Months in care, mean (SD) 15.1 (7.4)a 15.7 (7.5)a 15.5 (7.5)a 23.4 (9.2)a 21.4 (7.8)a 22.2 (8.4)a 
Agency type, % (n      
 County 54 (627) 54 (1361) 54 (1988) 25 (201) 29 (363) 28 (564) 
 Private 46 (531) 46 (1139) 46 (1670) 75 (598) 71 (892) 73 (1490) 
Sex, % (n      
 Male 53 (617) 52 (1302) 52 (1919) 54 (432) 52 (658) 53 (1090) 
 Female 47 (541) 48 (1198) 48 (1739) 46 (367) 48 (597) 47 (964) 
Placement type, % (n      
 Kinship 57 (665)a 53 (1335)a 45 (1658)a 47 (376) 38 (608) 48 (984) 
 Nonkinship 43 (493)a 47 (1165)a 55 (2000)a 53 (423) 52 (647) 52 (1070) 
Total 1158 2500 3658 799 1255 2054 
Question 1: Attending All WCVsQuestion 2: Attending Any WCV in 2019
BlackNon-BlackTotalBlackNon-BlackTotal
Attend all WCVs, % (n62 (719)a 68 (1702)a 66 (2421)a — — — 
Attend ≥1 WCV in 2019, % (n— — — 94 (748)a 96 (1202)a 95 (1950)a 
Age, y, mean (SD) 1.57 (1.6) 1.50 (1.5) 1.55 (1.5) 2.89 (1.1) 2.89 (1.1) 2.89 (1.1) 
Months in care, mean (SD) 15.1 (7.4)a 15.7 (7.5)a 15.5 (7.5)a 23.4 (9.2)a 21.4 (7.8)a 22.2 (8.4)a 
Agency type, % (n      
 County 54 (627) 54 (1361) 54 (1988) 25 (201) 29 (363) 28 (564) 
 Private 46 (531) 46 (1139) 46 (1670) 75 (598) 71 (892) 73 (1490) 
Sex, % (n      
 Male 53 (617) 52 (1302) 52 (1919) 54 (432) 52 (658) 53 (1090) 
 Female 47 (541) 48 (1198) 48 (1739) 46 (367) 48 (597) 47 (964) 
Placement type, % (n      
 Kinship 57 (665)a 53 (1335)a 45 (1658)a 47 (376) 38 (608) 48 (984) 
 Nonkinship 43 (493)a 47 (1165)a 55 (2000)a 53 (423) 52 (647) 52 (1070) 
Total 1158 2500 3658 799 1255 2054 

—, not applicable.

a

Significant difference in percentages or means between Black and non-Black children at α = .05 according to Pearson’s χ2 test (proportions) or the t test (means).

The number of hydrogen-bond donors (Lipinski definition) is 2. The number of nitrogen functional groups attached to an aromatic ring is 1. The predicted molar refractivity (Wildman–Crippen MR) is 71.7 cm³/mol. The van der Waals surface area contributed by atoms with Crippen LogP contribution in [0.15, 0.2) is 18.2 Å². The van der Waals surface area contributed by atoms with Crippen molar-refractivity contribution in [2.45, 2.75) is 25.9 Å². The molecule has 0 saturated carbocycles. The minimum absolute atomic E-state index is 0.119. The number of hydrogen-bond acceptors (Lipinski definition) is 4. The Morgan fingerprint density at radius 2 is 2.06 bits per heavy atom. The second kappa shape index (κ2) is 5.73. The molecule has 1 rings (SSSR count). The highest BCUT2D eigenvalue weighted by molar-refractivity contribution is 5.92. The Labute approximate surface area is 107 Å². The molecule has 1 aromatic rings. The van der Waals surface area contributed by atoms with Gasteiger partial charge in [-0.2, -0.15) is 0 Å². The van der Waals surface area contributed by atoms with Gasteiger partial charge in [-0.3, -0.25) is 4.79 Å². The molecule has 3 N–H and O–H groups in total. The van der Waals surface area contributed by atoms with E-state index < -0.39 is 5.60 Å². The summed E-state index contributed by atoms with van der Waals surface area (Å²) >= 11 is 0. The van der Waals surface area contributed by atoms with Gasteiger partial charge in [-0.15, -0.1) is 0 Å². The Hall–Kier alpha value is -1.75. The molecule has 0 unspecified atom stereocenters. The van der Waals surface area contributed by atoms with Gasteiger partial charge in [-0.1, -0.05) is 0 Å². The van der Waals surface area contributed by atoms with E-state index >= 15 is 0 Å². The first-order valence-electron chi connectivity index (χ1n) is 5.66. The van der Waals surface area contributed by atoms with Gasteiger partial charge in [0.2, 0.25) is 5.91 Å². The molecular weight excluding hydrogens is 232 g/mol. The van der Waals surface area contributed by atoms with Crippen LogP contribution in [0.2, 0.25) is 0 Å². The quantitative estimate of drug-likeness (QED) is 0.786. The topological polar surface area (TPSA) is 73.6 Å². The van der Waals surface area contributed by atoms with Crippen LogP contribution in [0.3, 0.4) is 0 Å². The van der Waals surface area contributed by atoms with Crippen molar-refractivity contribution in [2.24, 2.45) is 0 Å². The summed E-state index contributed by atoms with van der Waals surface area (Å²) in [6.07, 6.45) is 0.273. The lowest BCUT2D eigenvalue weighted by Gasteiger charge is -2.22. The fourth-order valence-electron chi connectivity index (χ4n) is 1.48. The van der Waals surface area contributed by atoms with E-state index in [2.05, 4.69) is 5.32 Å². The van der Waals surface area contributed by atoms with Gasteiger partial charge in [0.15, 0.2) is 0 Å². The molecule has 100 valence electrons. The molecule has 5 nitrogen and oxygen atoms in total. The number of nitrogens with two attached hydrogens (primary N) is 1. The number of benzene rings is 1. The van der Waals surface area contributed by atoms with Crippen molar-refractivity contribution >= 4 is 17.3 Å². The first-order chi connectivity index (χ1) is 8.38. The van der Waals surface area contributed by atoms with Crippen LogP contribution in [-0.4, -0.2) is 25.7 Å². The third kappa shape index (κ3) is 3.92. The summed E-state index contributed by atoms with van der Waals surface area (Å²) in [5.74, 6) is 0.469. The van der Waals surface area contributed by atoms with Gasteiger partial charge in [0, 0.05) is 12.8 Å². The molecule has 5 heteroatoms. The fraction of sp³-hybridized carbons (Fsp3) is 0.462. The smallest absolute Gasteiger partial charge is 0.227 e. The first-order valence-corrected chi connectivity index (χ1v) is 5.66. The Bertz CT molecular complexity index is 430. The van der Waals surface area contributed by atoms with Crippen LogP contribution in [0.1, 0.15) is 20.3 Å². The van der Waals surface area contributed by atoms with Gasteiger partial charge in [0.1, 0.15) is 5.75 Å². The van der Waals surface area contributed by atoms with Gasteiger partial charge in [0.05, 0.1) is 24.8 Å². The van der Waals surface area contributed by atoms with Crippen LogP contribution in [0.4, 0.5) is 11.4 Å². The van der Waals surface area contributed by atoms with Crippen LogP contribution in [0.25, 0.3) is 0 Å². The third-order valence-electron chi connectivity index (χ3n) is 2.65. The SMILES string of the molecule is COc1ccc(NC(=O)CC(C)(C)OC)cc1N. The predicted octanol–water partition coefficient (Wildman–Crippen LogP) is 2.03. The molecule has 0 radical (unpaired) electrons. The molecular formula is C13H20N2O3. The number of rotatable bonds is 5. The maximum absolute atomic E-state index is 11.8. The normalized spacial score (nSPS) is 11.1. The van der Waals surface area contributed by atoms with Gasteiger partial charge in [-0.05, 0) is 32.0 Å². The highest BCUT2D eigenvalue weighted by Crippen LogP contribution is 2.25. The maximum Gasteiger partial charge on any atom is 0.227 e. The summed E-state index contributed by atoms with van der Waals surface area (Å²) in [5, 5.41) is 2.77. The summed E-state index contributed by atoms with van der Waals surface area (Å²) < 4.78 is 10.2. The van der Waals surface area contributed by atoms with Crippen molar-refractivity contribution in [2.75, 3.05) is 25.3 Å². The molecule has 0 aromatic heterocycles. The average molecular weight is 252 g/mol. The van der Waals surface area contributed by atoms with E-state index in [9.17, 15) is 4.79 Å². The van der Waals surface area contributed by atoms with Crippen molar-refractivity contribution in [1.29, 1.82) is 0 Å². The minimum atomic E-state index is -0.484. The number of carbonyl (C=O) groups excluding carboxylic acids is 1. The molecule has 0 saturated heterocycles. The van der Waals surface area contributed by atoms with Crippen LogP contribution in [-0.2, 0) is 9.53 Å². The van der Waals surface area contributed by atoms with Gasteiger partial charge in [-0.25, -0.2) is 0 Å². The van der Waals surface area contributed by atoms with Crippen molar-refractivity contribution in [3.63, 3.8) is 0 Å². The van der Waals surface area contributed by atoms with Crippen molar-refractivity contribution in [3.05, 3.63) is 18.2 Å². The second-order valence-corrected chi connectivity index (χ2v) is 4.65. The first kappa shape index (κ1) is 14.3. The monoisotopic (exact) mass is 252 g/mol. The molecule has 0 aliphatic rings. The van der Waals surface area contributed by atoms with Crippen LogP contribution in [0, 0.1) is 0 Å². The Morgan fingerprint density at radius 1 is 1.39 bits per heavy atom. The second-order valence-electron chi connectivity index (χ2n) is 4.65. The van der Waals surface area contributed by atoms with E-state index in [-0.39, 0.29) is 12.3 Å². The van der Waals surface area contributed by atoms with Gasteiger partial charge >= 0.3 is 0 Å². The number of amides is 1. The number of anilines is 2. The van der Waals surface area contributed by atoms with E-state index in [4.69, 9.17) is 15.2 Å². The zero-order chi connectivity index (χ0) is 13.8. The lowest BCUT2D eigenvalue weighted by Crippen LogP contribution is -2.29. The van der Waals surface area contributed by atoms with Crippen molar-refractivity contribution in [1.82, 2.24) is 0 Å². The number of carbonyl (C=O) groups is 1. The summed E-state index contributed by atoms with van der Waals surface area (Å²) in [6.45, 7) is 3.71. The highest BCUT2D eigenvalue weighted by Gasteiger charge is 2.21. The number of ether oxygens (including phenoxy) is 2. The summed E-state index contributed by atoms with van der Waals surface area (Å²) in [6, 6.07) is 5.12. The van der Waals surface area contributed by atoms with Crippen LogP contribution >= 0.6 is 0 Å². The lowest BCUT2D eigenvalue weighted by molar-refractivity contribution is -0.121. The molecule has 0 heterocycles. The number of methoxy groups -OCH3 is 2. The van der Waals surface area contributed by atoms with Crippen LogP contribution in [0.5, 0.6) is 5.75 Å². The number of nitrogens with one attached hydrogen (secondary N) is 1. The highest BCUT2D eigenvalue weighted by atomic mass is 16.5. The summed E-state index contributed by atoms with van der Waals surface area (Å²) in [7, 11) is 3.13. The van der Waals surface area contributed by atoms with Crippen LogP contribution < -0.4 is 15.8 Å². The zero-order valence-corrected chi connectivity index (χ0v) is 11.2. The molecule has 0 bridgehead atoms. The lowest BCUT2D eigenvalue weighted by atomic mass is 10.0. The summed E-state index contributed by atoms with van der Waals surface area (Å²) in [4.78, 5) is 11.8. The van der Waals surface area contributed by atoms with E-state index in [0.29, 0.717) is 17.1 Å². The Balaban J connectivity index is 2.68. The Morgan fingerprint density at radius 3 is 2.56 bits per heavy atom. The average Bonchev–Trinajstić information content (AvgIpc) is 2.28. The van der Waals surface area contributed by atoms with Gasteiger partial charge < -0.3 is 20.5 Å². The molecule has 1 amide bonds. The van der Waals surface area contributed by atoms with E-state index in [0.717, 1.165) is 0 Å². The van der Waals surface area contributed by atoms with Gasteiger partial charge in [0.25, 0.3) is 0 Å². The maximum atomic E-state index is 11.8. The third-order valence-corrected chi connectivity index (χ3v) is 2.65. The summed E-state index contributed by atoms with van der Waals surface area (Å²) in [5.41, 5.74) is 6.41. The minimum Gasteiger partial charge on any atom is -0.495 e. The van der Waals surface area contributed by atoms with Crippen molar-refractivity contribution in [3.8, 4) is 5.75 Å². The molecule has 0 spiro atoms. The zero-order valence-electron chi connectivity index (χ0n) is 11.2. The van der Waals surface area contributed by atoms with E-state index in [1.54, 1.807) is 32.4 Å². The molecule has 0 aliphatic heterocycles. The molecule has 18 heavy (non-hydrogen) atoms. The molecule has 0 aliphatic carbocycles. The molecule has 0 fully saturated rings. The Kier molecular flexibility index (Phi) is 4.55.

Results of logistic regressions are provided in Table 2. Of note, Black children had lower odds of attending all WCVs while in state care compared with non-Black children (odds ratio [OR]: 0.78; 95% confidence interval [CI]: 0.64–0.94), and Black children also had lower odds of attending a WCV in the past year while in care (OR: 0.60; 95% CI: 0.38–0.94). Children placed with a relative had lower odds of attending all WCVs compared with children in nonkinship placements (OR: 0.87; 95% CI: 0.76–0.99).

TABLE 2

ORs and Corresponding CIs for Children Aged 0–5 Years Attending (1) All WCVs (Versus Not Attending All Visits) and (2) at Least 1 WCV in the 2019 Calendar Year (Versus No Visits) While in State Custody

VariableQuestion 1: Attending All WCVs While in State CareQuestion 2: Attending Any WCV in 2019
Private agency (reference: county), OR (95% CI) 1.31 (1.01–1.70)* 1.34 (0.86–2.08) 
Months in care, OR (95% CI) 1.03 (1.02–1.04)*** 1.02 (0.99–1.05) 
Black (reference: non-Black), OR (95% CI) 0.78 (0.64–0.94)* 0.60 (0.38–0.94)* 
Age (y), OR (95% CI) 0.96 (0.89–1.03) 0.50 (0.44–0.58)*** 
Male sex (reference: female), OR (95% CI) 0.90 (0.79–1.03) 1.21 (0.80–1.83) 
Kinship placement (reference: nonkinship), OR (95% CI) 0.87 (0.76–0.99)* 1.31 (0.84–2.03) 
Total 3649 2054 
VariableQuestion 1: Attending All WCVs While in State CareQuestion 2: Attending Any WCV in 2019
Private agency (reference: county), OR (95% CI) 1.31 (1.01–1.70)* 1.34 (0.86–2.08) 
Months in care, OR (95% CI) 1.03 (1.02–1.04)*** 1.02 (0.99–1.05) 
Black (reference: non-Black), OR (95% CI) 0.78 (0.64–0.94)* 0.60 (0.38–0.94)* 
Age (y), OR (95% CI) 0.96 (0.89–1.03) 0.50 (0.44–0.58)*** 
Male sex (reference: female), OR (95% CI) 0.90 (0.79–1.03) 1.21 (0.80–1.83) 
Kinship placement (reference: nonkinship), OR (95% CI) 0.87 (0.76–0.99)* 1.31 (0.84–2.03) 
Total 3649 2054 

In the analysis, clustered robust SEs were used for generating CIs at the agency level.

*

P < .05.

**

P < .01.

***

P < .001.